In 2017 having graduated from Cambridge Social Ventures incubator I founded Playphysio®, as I realised I would need to develop a sustainable business plan and get started on fundraising. This was supported by Allia’s Cambridge based ‘Serious Impact’ incubator. By this point my daughter, now a teenager, was less interested in the arcade style games but increasingly receptive to treatment tracking. There is a dangerous trend in teenagers living with CF that as they get older they do tend to become more laid back in their approach to physiotherapy. However, pretending that everything is fine, sadly results in serious irreparable lung damage. So it’s imperative that Playphysio® continues to develop solutions to suit CF sufferers of all ages – ensuring there is always another style, or level, of solution to keep patients engaged with their physiotherapy treatment.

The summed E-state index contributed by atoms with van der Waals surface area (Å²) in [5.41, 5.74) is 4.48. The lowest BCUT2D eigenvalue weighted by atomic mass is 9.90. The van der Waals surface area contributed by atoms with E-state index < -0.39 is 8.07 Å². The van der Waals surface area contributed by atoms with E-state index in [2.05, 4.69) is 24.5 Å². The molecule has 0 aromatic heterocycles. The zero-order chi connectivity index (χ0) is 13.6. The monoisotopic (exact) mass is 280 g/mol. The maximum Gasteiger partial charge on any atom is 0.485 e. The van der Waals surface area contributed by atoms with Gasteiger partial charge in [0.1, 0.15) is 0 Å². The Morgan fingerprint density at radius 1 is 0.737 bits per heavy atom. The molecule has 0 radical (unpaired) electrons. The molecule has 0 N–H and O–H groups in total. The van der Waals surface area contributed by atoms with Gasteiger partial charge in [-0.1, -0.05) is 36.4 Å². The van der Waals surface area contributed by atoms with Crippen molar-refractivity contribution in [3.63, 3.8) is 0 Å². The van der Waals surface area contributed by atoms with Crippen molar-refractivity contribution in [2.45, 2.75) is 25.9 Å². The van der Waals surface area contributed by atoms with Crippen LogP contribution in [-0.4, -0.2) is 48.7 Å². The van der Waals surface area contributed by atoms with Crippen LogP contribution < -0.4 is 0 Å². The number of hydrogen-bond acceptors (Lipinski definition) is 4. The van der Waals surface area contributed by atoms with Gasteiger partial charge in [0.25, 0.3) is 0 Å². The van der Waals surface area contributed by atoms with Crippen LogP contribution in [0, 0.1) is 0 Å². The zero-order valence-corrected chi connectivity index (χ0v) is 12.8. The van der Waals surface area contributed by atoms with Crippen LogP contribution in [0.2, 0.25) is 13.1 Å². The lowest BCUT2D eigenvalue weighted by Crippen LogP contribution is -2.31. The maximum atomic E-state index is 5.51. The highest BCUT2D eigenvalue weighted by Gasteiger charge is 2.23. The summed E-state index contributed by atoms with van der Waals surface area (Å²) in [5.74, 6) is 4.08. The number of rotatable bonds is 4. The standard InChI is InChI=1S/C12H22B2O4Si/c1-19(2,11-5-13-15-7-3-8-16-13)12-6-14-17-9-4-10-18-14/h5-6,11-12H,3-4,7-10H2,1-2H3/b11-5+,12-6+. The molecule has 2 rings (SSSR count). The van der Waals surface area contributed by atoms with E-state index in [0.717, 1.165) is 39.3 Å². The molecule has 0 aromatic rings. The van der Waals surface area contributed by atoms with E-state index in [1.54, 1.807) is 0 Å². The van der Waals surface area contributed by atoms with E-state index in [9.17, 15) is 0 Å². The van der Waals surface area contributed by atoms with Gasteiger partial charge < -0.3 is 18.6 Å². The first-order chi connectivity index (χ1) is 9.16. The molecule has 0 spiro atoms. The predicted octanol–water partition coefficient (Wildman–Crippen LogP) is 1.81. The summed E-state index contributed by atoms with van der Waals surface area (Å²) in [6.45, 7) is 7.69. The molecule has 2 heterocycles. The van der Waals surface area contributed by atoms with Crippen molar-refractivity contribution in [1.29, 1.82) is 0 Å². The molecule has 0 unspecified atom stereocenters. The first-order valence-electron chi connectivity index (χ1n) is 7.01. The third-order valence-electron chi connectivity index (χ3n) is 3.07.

It was this realisation that led me to approach REACTOR – while I had managed to develop one game, I realised that to keep the ‘solution’ working day after day, month after month, year after year, I would need truly enjoyable and engaging games to be incorporated into the app. Whether this would be achieved by asking existing game studios to create a version of their game to work with the app, or by working with game developers to create new games, I wasn’t yet sure. But REACTOR’s network was really helpful, introducing me to game developers and existing studios, but also helping me to better understand the different elements of gaming that would be essential to keep CF sufferers engaged in their physiotherapy. I applied for one of the European Regional Development Fund (ERDF) REACTOR grants, which was awarded to me for the specific project of enhancing the gamified elements of my app, through creating code to link existing games to work with the app’s software. I initially had one game and, as a result of the support provided to me by REACTOR, I was able to develop the first game and an additional three games along with a code framework to enable existing games to easily work with the app.